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A question about electric codes for outbuildings/detached garages.Specificly are exposed /romex plastic boxs ok or do i need to run conduit . Also would bx/metal boxes be ok,these building are not sheetrocked so all wiring is exposed to interior of building.
 

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DGR,IABD
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That's a pretty straightforward question....

334.15 Exposed Work. In exposed work, except as provided
in 300.11(A), the cable shall be installed as specified
in 334.15(A) through (C).
(A) To Follow Surface. The cable shall closely follow the
surface of the building finish or of running boards.
(B) Protection from Physical Damage. The cable shall be
protected from physical damage where necessary by rigid
metal conduit, intermediate metal conduit, electrical metallic
tubing, Schedule 80 PVC rigid nonmetallic conduit, or
other approved means. Where passing through a floor, the
cable shall be enclosed in rigid metal conduit, intermediate
metal conduit, electrical metallic tubing, Schedule 80 PVC
rigid nonmetallic conduit, or other approved means extending
at least 150 mm (6 in.) above the floor.
Where Type NMC cable is installed in shallow chases
in masonry, concrete, or adobe, the cable shall be protected
against nails or screws by a steel plate at least 1.59 mm (1⁄16
in.) thick and covered with plaster, adobe, or similar finish.
(C) In Unfinished Basements. Where the cable is run at
angles with joists in unfinished basements, it shall be permissible
to secure cables not smaller than two 6 AWG or
three 8 AWG conductors directly to the lower edges of the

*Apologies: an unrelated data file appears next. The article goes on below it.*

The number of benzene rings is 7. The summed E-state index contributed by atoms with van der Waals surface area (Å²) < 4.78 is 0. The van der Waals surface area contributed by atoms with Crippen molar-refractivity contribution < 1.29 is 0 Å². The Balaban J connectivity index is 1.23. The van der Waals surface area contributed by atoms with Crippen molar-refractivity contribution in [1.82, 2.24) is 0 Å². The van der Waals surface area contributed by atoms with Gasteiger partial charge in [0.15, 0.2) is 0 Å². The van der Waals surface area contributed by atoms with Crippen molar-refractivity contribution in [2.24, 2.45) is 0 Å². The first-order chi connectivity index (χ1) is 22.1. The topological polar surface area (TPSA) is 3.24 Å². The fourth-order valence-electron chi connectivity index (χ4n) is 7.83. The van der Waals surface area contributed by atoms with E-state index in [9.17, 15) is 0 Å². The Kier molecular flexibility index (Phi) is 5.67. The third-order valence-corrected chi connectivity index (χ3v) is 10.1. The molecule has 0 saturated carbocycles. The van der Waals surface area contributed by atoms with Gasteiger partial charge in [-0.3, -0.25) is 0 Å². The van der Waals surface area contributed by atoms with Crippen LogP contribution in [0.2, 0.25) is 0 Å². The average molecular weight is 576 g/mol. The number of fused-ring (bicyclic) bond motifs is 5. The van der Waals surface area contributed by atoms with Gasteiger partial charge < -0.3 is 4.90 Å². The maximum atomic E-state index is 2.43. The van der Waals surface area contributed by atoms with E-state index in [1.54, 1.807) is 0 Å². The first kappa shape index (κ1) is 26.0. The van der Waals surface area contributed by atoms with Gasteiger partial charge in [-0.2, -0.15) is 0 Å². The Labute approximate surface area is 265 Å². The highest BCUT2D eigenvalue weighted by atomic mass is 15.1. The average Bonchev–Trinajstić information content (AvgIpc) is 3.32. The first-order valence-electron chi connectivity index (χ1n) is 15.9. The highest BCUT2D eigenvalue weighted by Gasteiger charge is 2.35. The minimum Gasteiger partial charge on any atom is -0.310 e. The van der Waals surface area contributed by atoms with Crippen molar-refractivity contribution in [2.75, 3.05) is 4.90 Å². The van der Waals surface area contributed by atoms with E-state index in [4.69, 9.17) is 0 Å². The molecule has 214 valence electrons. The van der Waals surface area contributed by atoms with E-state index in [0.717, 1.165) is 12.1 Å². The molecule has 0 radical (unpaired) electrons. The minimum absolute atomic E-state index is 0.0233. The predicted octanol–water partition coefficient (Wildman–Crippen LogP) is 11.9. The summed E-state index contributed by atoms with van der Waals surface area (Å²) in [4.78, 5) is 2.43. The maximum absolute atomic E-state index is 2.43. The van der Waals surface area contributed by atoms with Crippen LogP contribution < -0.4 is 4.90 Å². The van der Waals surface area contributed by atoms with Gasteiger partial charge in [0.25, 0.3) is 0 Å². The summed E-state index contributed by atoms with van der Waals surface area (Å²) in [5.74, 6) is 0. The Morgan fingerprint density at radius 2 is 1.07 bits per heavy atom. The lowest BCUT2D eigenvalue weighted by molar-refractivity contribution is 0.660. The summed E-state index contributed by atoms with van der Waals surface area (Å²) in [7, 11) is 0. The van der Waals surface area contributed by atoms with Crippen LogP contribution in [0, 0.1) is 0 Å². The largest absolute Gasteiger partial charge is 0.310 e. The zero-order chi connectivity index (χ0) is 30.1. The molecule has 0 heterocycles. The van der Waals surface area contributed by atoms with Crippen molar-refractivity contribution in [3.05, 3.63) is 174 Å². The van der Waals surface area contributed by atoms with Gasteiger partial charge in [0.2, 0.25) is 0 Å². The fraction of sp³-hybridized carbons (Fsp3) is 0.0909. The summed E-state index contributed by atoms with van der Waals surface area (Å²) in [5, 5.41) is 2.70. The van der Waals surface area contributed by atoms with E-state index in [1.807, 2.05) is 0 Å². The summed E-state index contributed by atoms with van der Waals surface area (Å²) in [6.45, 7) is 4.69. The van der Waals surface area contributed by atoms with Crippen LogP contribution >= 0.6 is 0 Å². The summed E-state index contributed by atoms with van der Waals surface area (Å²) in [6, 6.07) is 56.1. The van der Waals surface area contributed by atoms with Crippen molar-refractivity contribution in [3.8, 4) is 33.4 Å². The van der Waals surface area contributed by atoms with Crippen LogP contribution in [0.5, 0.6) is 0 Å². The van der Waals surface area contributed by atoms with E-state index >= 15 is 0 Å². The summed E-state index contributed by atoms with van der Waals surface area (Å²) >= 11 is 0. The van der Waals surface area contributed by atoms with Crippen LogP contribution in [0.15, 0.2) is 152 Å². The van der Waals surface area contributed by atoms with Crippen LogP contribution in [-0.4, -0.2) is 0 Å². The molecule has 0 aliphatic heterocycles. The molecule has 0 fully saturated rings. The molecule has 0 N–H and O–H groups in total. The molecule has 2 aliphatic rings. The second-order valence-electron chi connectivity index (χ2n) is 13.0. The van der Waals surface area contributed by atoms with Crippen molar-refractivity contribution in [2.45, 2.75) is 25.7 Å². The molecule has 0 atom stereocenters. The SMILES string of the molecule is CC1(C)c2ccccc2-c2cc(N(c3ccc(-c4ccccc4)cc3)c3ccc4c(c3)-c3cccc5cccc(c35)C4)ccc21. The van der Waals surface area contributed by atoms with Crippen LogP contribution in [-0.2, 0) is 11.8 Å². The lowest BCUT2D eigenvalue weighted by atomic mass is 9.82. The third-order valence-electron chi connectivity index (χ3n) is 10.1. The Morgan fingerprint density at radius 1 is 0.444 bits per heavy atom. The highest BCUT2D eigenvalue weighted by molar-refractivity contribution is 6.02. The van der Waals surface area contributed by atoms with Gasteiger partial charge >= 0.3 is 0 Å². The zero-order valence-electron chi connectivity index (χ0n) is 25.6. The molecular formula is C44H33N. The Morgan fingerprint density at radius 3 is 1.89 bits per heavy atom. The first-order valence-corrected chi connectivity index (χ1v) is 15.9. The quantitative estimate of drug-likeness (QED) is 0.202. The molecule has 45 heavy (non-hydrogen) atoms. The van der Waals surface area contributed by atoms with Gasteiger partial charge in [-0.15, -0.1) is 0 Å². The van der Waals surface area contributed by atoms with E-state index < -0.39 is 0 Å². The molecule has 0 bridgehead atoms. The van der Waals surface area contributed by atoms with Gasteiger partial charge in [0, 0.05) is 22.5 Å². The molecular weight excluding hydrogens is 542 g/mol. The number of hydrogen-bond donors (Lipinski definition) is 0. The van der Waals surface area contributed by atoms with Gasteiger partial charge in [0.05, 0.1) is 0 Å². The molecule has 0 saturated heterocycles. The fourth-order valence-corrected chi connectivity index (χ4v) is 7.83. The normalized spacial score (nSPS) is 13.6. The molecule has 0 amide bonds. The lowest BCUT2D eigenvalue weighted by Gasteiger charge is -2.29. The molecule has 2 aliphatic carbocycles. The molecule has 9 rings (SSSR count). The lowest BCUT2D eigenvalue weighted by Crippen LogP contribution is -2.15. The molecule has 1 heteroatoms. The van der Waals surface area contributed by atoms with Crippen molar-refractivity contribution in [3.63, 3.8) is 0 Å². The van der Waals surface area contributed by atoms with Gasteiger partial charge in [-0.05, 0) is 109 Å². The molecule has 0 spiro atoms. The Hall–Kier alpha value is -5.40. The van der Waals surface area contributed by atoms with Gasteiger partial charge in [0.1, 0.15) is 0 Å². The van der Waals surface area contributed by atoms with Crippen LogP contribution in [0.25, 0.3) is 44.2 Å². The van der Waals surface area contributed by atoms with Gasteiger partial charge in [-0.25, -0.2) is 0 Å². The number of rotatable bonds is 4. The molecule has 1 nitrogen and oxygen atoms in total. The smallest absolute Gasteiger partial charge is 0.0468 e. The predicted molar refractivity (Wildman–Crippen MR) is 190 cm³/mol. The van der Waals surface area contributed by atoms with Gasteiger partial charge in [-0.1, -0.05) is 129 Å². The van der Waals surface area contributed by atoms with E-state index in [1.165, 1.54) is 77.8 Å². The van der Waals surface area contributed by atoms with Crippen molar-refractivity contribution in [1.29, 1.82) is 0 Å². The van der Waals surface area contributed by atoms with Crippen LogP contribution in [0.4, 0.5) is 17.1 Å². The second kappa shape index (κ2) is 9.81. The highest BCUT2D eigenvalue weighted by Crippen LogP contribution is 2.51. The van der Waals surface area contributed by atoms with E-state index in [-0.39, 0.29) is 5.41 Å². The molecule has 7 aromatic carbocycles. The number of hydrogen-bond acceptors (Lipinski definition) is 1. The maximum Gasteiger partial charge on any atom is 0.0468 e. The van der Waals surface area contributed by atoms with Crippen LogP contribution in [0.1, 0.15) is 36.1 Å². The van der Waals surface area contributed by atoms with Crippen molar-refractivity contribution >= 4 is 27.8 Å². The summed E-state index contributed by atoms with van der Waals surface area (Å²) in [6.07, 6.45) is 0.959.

joists. Smaller cables shall be run either through bored
holes in joists or on running boards.

To summarize, if the cable will be exposed to physical damage, you need to protect it somehow. This may cause you to choose a conduit wiring system.

Additionally, if this is a non residential outbuilding, the following also applies (which does not allow Romex):

ARTICLE 334 NONMETALLIC-SHEATHED CABLE: TYPES NM, NMC, AND NMS
334.12 Uses Not Permitted.
(A) Types NM, NMC, and NMS. Types NM, NMC, and
NMS cables shall not be permitted under the following
conditions or in the following locations:
(1) In Type I or II construction unless permitted to be
Types III, IV, or V construction.
(2) In non-dwelling construction unless the cables are
concealed within walls, floors, or ceilings that provide
a thermal barrier of material that has at least a 15-
minute finish rating as identified in listings of firerated
assemblies
FPN: Building constructions are defined in NFPA 5000™-
2003, Building Construction and Safety Code™, or the applicable
building code.
 

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Thats why you get 6 different inspectors and 6 different interpretations of the code. I've been in construction for 35 years and have worked with people from all over U.S. and have a Commercial GC. license and an electrical license. What the flip is a running board????? > thanks for posting MD. Even though I think the people who write this *^&** never worked for a living I guess i still will have to learn it. RT